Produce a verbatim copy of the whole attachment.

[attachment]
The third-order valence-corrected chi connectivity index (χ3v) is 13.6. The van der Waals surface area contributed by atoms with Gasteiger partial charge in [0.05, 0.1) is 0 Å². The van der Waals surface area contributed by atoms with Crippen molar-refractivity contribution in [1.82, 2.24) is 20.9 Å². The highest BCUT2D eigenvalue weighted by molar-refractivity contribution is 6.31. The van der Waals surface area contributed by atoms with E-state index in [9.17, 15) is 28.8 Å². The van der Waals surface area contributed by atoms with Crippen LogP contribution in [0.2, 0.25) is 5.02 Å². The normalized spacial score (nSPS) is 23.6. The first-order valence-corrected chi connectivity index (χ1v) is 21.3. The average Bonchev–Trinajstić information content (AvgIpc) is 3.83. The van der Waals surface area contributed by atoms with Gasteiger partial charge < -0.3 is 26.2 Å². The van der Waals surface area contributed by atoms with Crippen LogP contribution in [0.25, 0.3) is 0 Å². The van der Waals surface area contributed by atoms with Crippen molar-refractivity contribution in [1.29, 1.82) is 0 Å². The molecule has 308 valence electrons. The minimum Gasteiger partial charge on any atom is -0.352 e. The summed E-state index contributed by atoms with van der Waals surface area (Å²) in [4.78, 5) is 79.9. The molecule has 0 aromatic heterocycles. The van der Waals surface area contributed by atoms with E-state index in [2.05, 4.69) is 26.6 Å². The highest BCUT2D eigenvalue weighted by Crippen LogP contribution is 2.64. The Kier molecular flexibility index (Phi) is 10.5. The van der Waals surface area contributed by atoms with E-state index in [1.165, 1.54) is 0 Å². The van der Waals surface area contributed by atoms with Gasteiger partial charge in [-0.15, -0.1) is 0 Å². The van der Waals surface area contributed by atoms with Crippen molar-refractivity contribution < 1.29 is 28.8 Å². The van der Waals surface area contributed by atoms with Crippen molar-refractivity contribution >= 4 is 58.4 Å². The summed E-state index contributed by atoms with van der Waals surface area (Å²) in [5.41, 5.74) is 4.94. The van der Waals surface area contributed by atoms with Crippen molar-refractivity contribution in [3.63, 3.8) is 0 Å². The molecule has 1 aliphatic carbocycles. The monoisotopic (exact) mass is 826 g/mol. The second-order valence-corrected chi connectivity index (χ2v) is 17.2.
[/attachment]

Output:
The third-order valence-corrected chi connectivity index (χ3v) is 13.6. The van der Waals surface area contributed by atoms with Gasteiger partial charge in [0.05, 0.1) is 0 Å². The van der Waals surface area contributed by atoms with Crippen molar-refractivity contribution in [1.82, 2.24) is 20.9 Å². The highest BCUT2D eigenvalue weighted by molar-refractivity contribution is 6.31. The van der Waals surface area contributed by atoms with E-state index in [9.17, 15) is 28.8 Å². The van der Waals surface area contributed by atoms with Crippen LogP contribution in [0.2, 0.25) is 5.02 Å². The normalized spacial score (nSPS) is 23.6. The first-order valence-corrected chi connectivity index (χ1v) is 21.3. The average Bonchev–Trinajstić information content (AvgIpc) is 3.83. The van der Waals surface area contributed by atoms with Gasteiger partial charge < -0.3 is 26.2 Å². The van der Waals surface area contributed by atoms with Crippen LogP contribution in [0.25, 0.3) is 0 Å². The van der Waals surface area contributed by atoms with Crippen molar-refractivity contribution in [1.29, 1.82) is 0 Å². The molecule has 308 valence electrons. The minimum Gasteiger partial charge on any atom is -0.352 e. The summed E-state index contributed by atoms with van der Waals surface area (Å²) in [4.78, 5) is 79.9. The molecule has 0 aromatic heterocycles. The van der Waals surface area contributed by atoms with E-state index in [2.05, 4.69) is 26.6 Å². The highest BCUT2D eigenvalue weighted by Crippen LogP contribution is 2.64. The Kier molecular flexibility index (Phi) is 10.5. The van der Waals surface area contributed by atoms with E-state index in [1.165, 1.54) is 0 Å². The van der Waals surface area contributed by atoms with Gasteiger partial charge in [-0.15, -0.1) is 0 Å². The van der Waals surface area contributed by atoms with Crippen molar-refractivity contribution < 1.29 is 28.8 Å². The van der Waals surface area contributed by atoms with Crippen molar-refractivity contribution >= 4 is 58.4 Å². The summed E-state index contributed by atoms with van der Waals surface area (Å²) in [5.41, 5.74) is 4.94. The van der Waals surface area contributed by atoms with Crippen molar-refractivity contribution in [3.63, 3.8) is 0 Å². The molecule has 1 aliphatic carbocycles. The monoisotopic (exact) mass is 826 g/mol. The second-order valence-corrected chi connectivity index (χ2v) is 17.2.